Death and burial (Inyi ozu)
by Toni Akose Ogobegwu
In Igboland, there is no unified custom for burial. Despite the differences in burial rituals among different communities, one thing is common to most of them; there is a first and second burial. The first burial consists of just interment (the burial of a corpse in a grave or tomb, typically with funeral rites). Some families, not wanting to keep their dead in the mortuary, immediately commit the body of their deceased relatives to the earth. At the same time, they prepare for the second burial, which involves a lot of money.
Igboland has a tradition of having two burials for the deceased: the first burial is the immediate interment of the body. In contrast, the second burial is a more elaborate and costly ritual to sever the spirit of the dead from the living and grant them rest. The gap between the two burials is due to the cost, as some families may not have the resources to conduct both simultaneously. The status of the deceased in the community also determines the type and cost of the burial, with traditional titleholders having more elaborate and expensive rituals. The financial burden of funerals in Igboland has become so significant that measures are being taken to reduce it.
The main reason there is a gap between the first burial ( putting the body in the grave) and the traditional burial is that some families may not have the resources to conduct the two burials simultaneously. Hence, they wait until they have raised enough money to handle the expenses of the second burial, which can be pretty expensive in some communities.
Traditionally, the aim of the second burial, according to the elders, is to sever the spirit of the dead from the living and grant the dead rest. According to them, when the rituals are not performed, the deceased’s spirit will continue to wander and, in some cases, trouble the community. For this reason, most Igbos, not minding the cost of the second burial, will do all that is in their power to do the second burial for their dead relatives.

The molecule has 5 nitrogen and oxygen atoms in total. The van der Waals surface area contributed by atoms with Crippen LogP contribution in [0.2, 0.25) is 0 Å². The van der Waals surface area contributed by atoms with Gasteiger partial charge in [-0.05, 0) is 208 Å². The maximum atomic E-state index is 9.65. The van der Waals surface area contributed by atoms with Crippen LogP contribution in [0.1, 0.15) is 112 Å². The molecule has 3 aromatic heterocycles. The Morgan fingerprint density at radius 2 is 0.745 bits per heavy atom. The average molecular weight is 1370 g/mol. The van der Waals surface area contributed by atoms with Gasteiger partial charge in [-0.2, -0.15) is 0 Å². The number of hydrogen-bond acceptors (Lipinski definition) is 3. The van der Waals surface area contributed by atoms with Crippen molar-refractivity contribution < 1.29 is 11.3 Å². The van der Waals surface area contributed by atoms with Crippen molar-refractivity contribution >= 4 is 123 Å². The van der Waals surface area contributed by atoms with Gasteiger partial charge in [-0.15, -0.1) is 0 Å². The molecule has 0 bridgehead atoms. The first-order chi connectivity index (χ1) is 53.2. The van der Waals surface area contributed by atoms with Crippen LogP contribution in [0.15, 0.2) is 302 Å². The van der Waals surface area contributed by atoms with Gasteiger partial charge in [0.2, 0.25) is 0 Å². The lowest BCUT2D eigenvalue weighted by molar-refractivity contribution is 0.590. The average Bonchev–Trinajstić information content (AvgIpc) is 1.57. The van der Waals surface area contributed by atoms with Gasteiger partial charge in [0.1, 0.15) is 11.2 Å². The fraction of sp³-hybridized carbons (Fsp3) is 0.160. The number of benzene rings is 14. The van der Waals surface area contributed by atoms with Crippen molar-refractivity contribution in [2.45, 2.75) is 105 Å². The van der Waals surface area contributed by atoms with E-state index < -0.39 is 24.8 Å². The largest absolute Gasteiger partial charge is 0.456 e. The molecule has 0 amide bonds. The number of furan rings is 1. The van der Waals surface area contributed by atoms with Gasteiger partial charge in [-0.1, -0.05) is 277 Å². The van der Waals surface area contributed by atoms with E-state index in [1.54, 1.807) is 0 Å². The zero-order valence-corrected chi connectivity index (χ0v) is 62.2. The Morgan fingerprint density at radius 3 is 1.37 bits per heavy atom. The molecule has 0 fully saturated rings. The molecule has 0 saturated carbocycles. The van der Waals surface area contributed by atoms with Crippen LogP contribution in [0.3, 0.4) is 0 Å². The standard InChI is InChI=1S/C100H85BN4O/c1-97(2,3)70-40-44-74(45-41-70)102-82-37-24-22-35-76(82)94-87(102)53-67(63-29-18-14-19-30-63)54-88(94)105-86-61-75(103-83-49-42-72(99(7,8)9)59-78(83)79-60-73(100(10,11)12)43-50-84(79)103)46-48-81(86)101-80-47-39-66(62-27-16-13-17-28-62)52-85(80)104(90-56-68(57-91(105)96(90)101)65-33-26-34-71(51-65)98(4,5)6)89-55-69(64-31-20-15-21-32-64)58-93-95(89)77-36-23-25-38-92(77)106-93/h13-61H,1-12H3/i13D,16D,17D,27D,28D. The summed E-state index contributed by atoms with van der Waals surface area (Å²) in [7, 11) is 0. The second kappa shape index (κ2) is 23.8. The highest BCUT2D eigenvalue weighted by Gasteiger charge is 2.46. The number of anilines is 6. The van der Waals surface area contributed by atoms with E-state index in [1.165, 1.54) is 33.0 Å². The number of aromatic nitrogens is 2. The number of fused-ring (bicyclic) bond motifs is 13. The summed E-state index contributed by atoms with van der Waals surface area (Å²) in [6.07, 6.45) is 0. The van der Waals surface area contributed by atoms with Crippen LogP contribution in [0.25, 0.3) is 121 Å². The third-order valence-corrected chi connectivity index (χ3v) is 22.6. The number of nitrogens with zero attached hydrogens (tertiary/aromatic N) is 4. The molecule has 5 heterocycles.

When a person dies in Igboland, the burial accorded him usually is determined by their status in the community. If he died as a traditional title holder, highly esteemed, the rites would be different and more expensive than that of a person who held no title. The number of days designated for the rituals also varies depending on the person’s status. The traditional title holder’s burial spans seven to fourteen days, depending on the community. But for the nontitle holder, it can usually take one to three days.
Burial in most Igbo communities is a costly undertaking. Some families may therefore opt to keep their dead ones in the mortuary longer, giving themselves ample time to prepare for the type of send-off they desire for their loved one, the final burial.
Most of the expense incurred during a funeral ceremony goes towards feeding the community members. Incontrovertible, the funeral ceremony is marked by lots of eating and drinking. Visitors from outside the community are entertained on the day the body is interred, and afterward, the second burial begins. The majority of the money is spent during these rituals.
Thankfully, in many Igboland communities, measures are now being taken to reduce the financial burden of burying people. This burden became so much that when a person loses his relative and is crying so much, he will be asked, “Is it the loss or the ‘other one’ making you cry like this?” The ‘other one” is the responsibility of finding money to bury the dead.